By Suzanne Goldenberg, December 6, 2012. Source: The Guardian
The Obama administration has been vigorously defending its climate record at the Doha conference in Qatar. But it appears that Todd Stern, the US state department climate envoy, has been rather selective with his facts.
In his sole press conference at the meeting, Stern told reporters the US was on track to meet its commitment on cutting emissions by 2020, citing a report by the Resources for the Future thinktank.
The report said that incoming Environmental Protection Agency regulations on coal-fired power plants, along with other measures, could lead to a 16.3% cut in emissions by 2020.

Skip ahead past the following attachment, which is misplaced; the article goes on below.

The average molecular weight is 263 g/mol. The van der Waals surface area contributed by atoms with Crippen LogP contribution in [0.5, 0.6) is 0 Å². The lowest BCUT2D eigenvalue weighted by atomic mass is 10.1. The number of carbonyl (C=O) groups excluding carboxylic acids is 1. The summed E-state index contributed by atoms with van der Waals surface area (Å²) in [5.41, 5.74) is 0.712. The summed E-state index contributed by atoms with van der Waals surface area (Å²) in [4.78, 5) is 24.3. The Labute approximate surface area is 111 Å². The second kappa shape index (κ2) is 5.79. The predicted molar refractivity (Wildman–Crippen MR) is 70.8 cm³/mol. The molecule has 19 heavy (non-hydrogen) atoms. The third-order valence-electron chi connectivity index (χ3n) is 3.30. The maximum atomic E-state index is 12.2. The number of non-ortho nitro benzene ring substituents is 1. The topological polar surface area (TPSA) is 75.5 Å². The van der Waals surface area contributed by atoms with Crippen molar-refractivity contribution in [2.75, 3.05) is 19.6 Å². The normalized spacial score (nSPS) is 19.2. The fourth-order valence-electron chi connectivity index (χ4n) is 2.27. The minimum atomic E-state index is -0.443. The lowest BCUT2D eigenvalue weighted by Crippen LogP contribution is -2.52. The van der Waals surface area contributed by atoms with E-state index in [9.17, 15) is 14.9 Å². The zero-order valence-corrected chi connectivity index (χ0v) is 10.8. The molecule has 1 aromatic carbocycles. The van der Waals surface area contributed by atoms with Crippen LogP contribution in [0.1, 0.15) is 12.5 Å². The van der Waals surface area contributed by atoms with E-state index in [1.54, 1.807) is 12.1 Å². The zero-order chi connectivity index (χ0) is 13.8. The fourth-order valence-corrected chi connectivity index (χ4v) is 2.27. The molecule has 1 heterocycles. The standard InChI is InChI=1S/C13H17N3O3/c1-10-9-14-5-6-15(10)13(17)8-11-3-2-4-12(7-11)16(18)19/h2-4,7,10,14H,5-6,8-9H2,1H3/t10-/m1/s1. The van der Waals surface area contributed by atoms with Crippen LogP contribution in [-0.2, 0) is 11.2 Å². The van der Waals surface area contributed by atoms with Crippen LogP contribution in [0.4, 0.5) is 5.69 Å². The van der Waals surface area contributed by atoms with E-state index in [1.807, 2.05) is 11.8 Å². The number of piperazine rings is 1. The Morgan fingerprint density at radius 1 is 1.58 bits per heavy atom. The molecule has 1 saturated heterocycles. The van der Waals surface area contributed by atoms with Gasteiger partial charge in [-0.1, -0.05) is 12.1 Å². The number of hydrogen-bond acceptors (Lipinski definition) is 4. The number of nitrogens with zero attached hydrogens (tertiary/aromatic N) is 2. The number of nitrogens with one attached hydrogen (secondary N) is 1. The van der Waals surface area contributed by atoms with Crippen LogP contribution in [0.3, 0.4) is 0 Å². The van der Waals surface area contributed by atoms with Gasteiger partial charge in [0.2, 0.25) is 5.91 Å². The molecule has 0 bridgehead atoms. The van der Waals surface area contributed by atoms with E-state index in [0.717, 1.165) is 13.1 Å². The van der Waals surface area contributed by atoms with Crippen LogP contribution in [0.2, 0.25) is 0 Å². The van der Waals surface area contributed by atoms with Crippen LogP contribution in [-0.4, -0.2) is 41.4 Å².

“The US has done quite significant things in the president’s first four years, in his first term,” Stern said. “I saw just the other day actually a report by Resources for the Future which is a quite good kind of environmental economic thinktank in Washington that projects us to be on track for about a 16.5% reduction based on the policies that we have in place now.”
That figure is not far off Barack Obama’s admittedly modest target of 17% cut on emissions from 2005 levels, which he offered to the UN climate meeting at Copenhagen in 2009. The problem was, however, that Stern overlooked official US government reports indicating the US would be nowhere near a 16% cut by 2020. He also overlooked several different cautions included in the RFF report (pdf).